Capital Crimes.

Author:Smith, Patrick
Position:The Room and the Chair - The Inside Ring - Executive Privilege - Book review

What is a better place to set a crime story than Washington, D.C.? There, the jokes write themselves.


Whether in Capitol Hill's hallowed halls or just inside the Beltway, an area once known as the "Murder Capital of the World" ("Outside of the killings, Washington has one of the lowest crime rates in the country," embattled former mayor Marion Barry is once purported to have said), the settings are historically significant, picturesque, and deadly.

But capital crime encompasses much more than just the usual suspects. Many of us immediately think of James Patterson (the Alex Cross series); Brad Meltzer (The Tenth Justice [1998], The First Council [2001], The Book of Fate [2006]); David Baldacci (Absolute Power [1996], The Simple Truth [1999], The Camel Club [2005]); and Dan Brown (The Lost Symbol [2009]). These writers have certainly put their stamp on the city. Whether in stand-alone novels or in series ranging from Margaret Truman's police procedurals set in and around famous landmarks or in the gritty, often racially charged stories far removed from the glitz and glamour of government rainmakers in the novels of first-rank crime writer George Pelecanos, the city exerts a magnetic attraction on writers and readers alike.

As for the tales of political intrigue that make Washington, D.C., a target-rich environment for great nonfiction? Well, you couldn't make this stuff up.


The Room and the Chair (2010)

By Lorraine Adams


Novelist, critic, and Pulitzer Prize--winning Washington Post journalist Lorraine Adams explored terrorism and the experience of Algerian immigrants to the United States in her award-winning debut novel, Harbor (2004). The Room and the Chair offers frightening and all-too-real insight into our present. If the inner workings of Washington and the practice of journalism within the nation's capital appeal to you, don't miss this one. (**** May/June 2010)

THE STORY: When fighter pilot Mary Goodwin is ejected from a jet over the Potomac River after 9/11, she is badly injured, and the accident is quickly hushed up. But the story reaches the Washington Spectator, where the night editor and rookie reporter Vera Hastings suspects that the crash might have been part of a covert spy operation. Others, including Will Holmes, head of a secret intelligence program, are determined to conceal the truth. As the action moves from Washington to Afghanistan, Iraq, Dubai, and Iran, a disturbing tale of government secrecy and Washington-style journalism--always compelling, not always honest--emerges.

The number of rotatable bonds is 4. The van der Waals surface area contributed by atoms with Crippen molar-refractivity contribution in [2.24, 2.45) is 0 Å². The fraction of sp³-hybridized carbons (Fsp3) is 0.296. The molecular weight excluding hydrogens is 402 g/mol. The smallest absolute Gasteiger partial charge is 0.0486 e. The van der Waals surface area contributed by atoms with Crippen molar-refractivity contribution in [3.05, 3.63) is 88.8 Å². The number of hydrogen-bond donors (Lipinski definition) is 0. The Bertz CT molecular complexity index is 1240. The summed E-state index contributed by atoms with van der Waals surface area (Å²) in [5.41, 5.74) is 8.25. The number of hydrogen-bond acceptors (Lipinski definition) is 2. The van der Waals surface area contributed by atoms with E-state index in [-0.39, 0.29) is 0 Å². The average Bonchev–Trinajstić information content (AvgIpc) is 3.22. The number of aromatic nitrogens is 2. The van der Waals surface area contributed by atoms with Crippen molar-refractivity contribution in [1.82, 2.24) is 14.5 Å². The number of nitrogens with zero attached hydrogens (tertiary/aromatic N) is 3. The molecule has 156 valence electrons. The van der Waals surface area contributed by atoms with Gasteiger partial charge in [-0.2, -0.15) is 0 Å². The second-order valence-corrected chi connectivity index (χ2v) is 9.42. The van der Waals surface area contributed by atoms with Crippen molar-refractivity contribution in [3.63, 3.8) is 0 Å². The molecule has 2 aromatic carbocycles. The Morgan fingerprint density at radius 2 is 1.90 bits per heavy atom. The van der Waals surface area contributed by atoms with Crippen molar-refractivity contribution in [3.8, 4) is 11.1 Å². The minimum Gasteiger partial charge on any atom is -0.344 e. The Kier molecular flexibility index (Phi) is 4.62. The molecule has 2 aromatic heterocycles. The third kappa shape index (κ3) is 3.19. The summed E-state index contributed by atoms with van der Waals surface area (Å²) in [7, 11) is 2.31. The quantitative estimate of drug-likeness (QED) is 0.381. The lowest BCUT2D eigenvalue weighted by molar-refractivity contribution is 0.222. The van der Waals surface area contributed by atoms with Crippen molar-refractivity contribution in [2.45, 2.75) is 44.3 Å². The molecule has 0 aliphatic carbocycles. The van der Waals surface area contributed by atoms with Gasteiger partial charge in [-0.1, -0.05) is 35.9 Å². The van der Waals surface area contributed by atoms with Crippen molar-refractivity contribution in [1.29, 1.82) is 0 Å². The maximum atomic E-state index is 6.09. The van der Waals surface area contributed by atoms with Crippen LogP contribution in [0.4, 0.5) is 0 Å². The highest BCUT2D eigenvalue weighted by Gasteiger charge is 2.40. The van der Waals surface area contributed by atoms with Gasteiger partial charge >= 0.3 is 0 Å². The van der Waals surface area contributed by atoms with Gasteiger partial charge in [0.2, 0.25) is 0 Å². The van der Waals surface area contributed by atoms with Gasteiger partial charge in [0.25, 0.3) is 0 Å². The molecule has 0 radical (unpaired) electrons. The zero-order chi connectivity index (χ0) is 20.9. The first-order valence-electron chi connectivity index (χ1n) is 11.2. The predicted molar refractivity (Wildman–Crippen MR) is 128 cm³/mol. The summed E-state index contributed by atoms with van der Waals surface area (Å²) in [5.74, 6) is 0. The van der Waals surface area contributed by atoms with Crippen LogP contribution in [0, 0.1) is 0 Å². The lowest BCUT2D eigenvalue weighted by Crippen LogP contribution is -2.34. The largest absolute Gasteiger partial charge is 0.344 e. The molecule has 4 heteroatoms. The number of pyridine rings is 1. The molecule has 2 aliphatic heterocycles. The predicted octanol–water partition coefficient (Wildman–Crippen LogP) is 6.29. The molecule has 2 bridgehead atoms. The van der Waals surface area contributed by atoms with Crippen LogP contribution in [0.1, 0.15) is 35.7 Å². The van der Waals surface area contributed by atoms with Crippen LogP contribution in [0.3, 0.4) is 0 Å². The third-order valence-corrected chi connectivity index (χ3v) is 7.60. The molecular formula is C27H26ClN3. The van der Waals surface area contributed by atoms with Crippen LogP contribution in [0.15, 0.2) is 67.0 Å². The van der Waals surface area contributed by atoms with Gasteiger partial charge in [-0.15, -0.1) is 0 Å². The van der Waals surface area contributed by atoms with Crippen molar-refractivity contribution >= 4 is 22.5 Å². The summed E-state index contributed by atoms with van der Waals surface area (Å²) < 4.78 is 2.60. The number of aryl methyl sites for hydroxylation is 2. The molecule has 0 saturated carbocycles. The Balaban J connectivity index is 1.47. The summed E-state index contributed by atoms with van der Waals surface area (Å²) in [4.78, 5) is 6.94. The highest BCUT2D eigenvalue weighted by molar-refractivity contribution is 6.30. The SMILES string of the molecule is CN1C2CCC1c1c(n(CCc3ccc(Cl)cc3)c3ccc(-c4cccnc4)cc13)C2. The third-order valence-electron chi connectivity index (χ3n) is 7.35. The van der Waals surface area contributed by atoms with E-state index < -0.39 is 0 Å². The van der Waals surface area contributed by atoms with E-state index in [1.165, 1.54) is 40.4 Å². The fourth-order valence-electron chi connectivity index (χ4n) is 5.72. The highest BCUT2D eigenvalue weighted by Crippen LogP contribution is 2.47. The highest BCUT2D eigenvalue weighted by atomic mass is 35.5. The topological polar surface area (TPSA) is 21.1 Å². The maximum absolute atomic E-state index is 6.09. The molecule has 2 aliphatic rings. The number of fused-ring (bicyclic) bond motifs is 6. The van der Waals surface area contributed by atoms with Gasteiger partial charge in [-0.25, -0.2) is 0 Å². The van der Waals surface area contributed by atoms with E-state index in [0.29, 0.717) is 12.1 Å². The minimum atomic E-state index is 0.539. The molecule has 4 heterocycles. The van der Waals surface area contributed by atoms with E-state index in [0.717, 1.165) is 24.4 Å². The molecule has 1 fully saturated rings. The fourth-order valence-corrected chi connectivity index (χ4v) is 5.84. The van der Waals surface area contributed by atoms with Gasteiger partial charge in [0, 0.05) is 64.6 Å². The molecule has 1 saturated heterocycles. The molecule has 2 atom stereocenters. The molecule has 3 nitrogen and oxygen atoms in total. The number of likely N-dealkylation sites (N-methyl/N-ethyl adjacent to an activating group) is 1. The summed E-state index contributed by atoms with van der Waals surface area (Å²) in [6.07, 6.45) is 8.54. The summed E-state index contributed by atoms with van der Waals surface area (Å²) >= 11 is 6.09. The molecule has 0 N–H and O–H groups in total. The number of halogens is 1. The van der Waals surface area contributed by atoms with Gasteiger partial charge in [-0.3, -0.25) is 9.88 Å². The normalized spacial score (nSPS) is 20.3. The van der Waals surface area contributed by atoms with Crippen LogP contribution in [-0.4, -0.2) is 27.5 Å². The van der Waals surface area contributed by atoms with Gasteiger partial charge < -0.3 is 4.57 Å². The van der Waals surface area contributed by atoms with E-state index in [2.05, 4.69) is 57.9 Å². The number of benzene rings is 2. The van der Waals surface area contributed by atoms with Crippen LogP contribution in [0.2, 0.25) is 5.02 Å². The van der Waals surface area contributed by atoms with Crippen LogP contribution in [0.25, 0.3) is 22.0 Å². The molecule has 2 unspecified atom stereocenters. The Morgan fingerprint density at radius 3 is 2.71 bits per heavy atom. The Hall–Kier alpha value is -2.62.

"The Room and Chair is a breed apart: a novel that combines the meticulous reportage of Bernstein and Woodward's All the President's Men (1974) with the spellbinding poetry and creepy political intrigue of Robert Penn Warren's All the King's Men (1946). ... Then, too, there is her vivisection of life inside the newsroom--'The Room'--of a Washington paper: nothing less than a minor miracle of social anthropology." KIRK DAVIS SWINEHART, CHICAGO TRIBUNE, 3/5/10

The Inside Ring (2005)

A Joe DeMarco Thriller

By Mike Lawson


After an auspicious start, the Joe Demarco series numbers eight installments with the recent publication of House Odds (2013). Worth reading for the auxiliary characters alone--Lawson's Speaker of the House John Fitzgerald Mahoney, a delightfully corrupt and surprisingly moral Boston politician of the old stripe (readers, make your own inferences), anchors the books Throughout--Lawson's series should be far better known than it is. DeMarco, who starts out as a likable, flawed hero, only gets more complex in subsequent titles. Think Lee Child's Jack Reacher inside the Beltway.

THE STORY: When an assassination attempt on the president claims the lives of his best friend and a Secret Service agent, an intense manhunt immediately turns up a slam-dunk suspect. Things are more complicated than they seem, of course, and a far-reaching conspiracy involving the Secret Service takes shape when Andrew Banks, Secretary of Homeland Security, admits that he was warned of the attempt beforehand. Enter Joe DeMarco, a clientless Washington, D.C., lawyer with a past who works--off the books--at the behest of the Speaker of the House, a man no stranger to getting his way--even in the shark-infested waters of Capitol Hill. The...

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